For Jil Sander creative directors Lucie and Luke Meier, if SS21 had to be distilled into two words, they would be ‘simplicity’ and ‘quality’. “Women have to deal with many things as they go about their daily lives and have to dress accordingly,” Lucie explains, before unveiling the couple’s latest collection off-schedule via a film on the Jil Sander channels. “We want to create pieces that people will have in their lives for a long time. The idea of simplicity is that everything becomes important—you can’t get away with a bad fabric, detail or imperfect cut.”
While Luke recognises this philosophy “isn’t revolutionary” and they’ve cared about these values for a long time, this season was about “reaffirming them.” And with the world in a seemingly never-ending state of uncertainty, this thread of consistency is more welcome than ever.
The Meier’s meditative SS21 collection — standout pieces include a fluidly tailored overcoat in buttermilk leather, a ripple-effect silk dress in sunflower yellow and slouchy bags cradled under the arm—is telling of the duo’s approach to design. Luke, who is Canadian, Swiss-born Lucie and Hamburg-founder Jil Sander’s adoptive home of Milan may have gone into lockdown midseason, but from a production standpoint, the Meiers had no reason to panic: having worked in advance, they had already completed one round of fittings and selected many of the materials.
Here, the couple tell the story of their collection and share their thoughts on the future of the fashion show and how the industry can reduce its environmental impact.Designing a collection as a duo must be vastly different to your roles as design director of Supreme, Luke, and your time at Dior, Lucie. Have you developed a working process?
Lucie: “We have a team that’s working on the pre-collection, a team working on the show, and then there’s the men’s team. These collections are one after the other, so it’s continuous. We start a collection with a discussion and then put a brief together for the team.”
Luke: “That first conversation between the two of us, whether it’s about film, photography, art or music, forms the blueprint for the collection—we never throw it together two weeks before the show. Our relationship has been based around this sort of dialogue for more than 15 years, since we met while studying [at Polimoda fashion school in Florence].
“It’s about what feels right; what we’ve done in our three years [at Jil Sander], and whether we want to explore something fresh and different. The conversation then evolves with the team. We don’t like the idea of hierarchies—it’s not a modern way of working.”What were you looking to achieve with the fabrics, cuts and silhouettes this season?
Lucie: “With the colour, there were subtle tones but we were also attracted to bright colours, such as the yellow silk-viscose dress. That dress is an important piece because there is an ease and elegance to it. Paired with flat shoes, [the look] mixes these masculine and feminine attitudes together.”
Luke: “We’re always hunting for artisanal techniques and hand touch. For example, we created a coat from a puzzle woven leather technique, something that we found at a small atelier in Tuscany, which has a striking graphic effect—we loved the idea of making a garment from that workmanship. [Sculptor] John Chamberlain’s twisted metal sculptures and his use of colour was a reference for fabric manipulation, too—there’s always evidence of the human touch.”What kind of atmosphere did you want to create with the film?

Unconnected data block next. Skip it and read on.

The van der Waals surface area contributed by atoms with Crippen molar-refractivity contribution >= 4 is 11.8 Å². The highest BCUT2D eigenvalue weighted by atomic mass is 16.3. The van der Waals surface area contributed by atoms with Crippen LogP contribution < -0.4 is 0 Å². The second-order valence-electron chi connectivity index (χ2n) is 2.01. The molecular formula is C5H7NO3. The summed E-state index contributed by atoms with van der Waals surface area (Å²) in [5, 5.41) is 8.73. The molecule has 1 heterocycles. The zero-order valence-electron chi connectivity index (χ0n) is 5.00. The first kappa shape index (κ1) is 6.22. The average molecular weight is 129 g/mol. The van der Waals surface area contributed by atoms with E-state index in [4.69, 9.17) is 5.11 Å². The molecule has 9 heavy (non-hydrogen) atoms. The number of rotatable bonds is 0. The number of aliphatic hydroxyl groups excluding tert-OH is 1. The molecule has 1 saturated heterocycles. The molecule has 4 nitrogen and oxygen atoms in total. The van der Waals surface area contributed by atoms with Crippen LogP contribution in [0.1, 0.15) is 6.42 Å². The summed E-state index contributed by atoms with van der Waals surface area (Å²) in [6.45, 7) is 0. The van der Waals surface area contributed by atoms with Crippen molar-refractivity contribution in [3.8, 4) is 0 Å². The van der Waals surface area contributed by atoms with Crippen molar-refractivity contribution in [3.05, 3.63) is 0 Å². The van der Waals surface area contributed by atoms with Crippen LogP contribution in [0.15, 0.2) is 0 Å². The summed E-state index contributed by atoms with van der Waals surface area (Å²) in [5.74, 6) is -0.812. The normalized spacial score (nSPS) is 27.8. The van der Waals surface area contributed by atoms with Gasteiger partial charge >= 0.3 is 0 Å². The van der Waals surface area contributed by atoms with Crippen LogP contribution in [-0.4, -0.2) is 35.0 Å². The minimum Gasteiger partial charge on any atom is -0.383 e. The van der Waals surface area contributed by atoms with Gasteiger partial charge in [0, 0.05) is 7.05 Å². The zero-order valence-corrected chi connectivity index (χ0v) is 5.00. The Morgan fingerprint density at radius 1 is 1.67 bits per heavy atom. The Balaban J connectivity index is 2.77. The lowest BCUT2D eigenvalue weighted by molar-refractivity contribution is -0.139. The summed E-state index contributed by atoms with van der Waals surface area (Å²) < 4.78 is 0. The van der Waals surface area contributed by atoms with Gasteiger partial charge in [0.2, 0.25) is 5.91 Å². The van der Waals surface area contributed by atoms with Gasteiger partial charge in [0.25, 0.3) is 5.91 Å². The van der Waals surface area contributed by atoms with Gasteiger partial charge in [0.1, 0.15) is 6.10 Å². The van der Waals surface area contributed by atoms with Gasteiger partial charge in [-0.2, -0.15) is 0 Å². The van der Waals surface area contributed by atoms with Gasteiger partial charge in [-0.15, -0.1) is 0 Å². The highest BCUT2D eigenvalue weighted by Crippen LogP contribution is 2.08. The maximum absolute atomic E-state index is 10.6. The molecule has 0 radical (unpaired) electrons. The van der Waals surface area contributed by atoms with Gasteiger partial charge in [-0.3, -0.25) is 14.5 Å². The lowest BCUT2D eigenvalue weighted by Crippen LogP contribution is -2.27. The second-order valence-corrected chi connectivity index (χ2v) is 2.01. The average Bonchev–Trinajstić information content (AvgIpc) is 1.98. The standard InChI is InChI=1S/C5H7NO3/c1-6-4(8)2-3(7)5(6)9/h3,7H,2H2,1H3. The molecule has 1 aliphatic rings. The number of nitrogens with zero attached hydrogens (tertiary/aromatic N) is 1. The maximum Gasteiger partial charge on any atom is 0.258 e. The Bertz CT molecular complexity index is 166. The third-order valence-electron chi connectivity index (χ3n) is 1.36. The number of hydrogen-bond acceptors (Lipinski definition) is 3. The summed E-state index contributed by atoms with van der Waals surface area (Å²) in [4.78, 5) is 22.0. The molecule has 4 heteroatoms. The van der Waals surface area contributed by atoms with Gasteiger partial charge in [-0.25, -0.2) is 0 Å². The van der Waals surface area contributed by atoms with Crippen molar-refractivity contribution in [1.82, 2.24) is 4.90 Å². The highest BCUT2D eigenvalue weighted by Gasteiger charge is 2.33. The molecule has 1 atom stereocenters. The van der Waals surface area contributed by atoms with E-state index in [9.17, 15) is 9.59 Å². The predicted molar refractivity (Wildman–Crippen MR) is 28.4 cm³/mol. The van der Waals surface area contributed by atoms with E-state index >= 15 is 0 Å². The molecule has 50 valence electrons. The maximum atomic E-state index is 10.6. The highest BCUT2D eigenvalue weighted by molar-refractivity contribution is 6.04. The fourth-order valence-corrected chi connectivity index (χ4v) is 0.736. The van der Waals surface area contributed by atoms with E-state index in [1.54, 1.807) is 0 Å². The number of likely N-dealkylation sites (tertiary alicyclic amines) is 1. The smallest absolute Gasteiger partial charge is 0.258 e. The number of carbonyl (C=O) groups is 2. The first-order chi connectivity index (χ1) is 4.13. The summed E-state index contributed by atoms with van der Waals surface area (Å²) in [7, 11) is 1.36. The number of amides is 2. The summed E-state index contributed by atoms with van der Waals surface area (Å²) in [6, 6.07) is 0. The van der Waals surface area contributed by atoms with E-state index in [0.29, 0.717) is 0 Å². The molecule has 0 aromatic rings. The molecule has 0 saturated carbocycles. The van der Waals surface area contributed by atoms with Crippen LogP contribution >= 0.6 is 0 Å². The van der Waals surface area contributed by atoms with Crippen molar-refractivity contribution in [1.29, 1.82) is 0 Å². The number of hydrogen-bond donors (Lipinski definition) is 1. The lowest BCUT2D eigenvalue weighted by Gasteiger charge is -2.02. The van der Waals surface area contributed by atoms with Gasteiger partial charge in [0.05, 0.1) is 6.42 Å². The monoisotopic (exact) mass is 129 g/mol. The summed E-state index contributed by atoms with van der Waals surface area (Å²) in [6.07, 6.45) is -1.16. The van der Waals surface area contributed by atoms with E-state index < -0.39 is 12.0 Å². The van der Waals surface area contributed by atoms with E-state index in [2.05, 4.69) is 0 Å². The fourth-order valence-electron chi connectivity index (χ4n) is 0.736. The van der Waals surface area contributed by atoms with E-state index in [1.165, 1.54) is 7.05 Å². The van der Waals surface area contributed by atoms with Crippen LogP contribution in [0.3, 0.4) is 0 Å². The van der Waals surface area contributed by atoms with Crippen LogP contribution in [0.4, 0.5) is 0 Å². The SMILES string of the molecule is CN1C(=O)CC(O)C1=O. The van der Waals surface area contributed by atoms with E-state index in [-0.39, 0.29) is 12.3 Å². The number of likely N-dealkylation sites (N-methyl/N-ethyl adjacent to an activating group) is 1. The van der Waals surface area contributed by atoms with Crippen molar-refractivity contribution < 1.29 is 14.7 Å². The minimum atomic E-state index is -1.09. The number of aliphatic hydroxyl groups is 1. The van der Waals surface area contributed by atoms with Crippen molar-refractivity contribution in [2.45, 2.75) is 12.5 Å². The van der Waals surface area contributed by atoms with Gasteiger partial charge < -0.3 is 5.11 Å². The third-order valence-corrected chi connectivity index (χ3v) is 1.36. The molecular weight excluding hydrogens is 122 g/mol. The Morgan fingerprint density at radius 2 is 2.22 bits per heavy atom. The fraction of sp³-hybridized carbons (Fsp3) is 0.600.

Lucie: “We filmed on a soundstage in Milan. The floor was painted black, but it’s very scuffed and there are tape marks everywhere. Even though it’s simple, it’s very alive as a space and has an industrial feel.”
Luke: “[German dancer and choreographer] Pina Bausch’s elemental approach to set design was a touch point, but we wanted it to be even more stripped back, even more simplified. Working in such an environment let the clothes, movement, and emotion feature. A live fashion show is a performance in a way because you’re creating an environment—lighting, sound and so on —and we still wanted to transmit that.”How did the experience of creating a film compare to a live fashion show?
Luke: “The question is really, ‘What replaces a show?’ That’s what’s on a lot of people’s minds. In a sense, nothing does. But film, a photograph, social media, a website, a shop window—they’re all tools to convey emotion and a point of view. A film takes longer than a show, which is 15 minutes and then you’re done. There’s the editing process and that’s exciting because you choose the different ways you show things and emphasise them. It’s nice to find a balance and blur the lines between the physical and digital.”What efforts are you making at Jil Sander to reduce the fashion industry’s impact on the environment?
Lucie: “On the consumer side, if you buy fewer things but better things, it’s the responsibility of luxury brands to make sure their products are good enough quality that they’re going to last. Our eternal mission is to find the best materials that have the least impact and offer people [products] that last a long time. That’s nothing to do with marketing or convincing people that’s our competitive advantage —it’s just the way it should be.”
Luke: “There needs to be emotion in beauty, rather than just a pragmatic approach to quality. We’re pushing our suppliers to make our fabrics that we use every season — such as cotton poplin or wool gabardine — more sustainable. The leather suppliers we work with [are developing] a circular water process to contain the tanning and dying. Sustainability should be the standard.”Also read:
Nicolas Ghesquière shares his hopes for the future of the fashion industry
Gabriela Hearst on making her Paris debut, and why she’s continuing to push the boundaries for SS21
Thom Browne spring/summer 2021 is fit for a lunar odyssey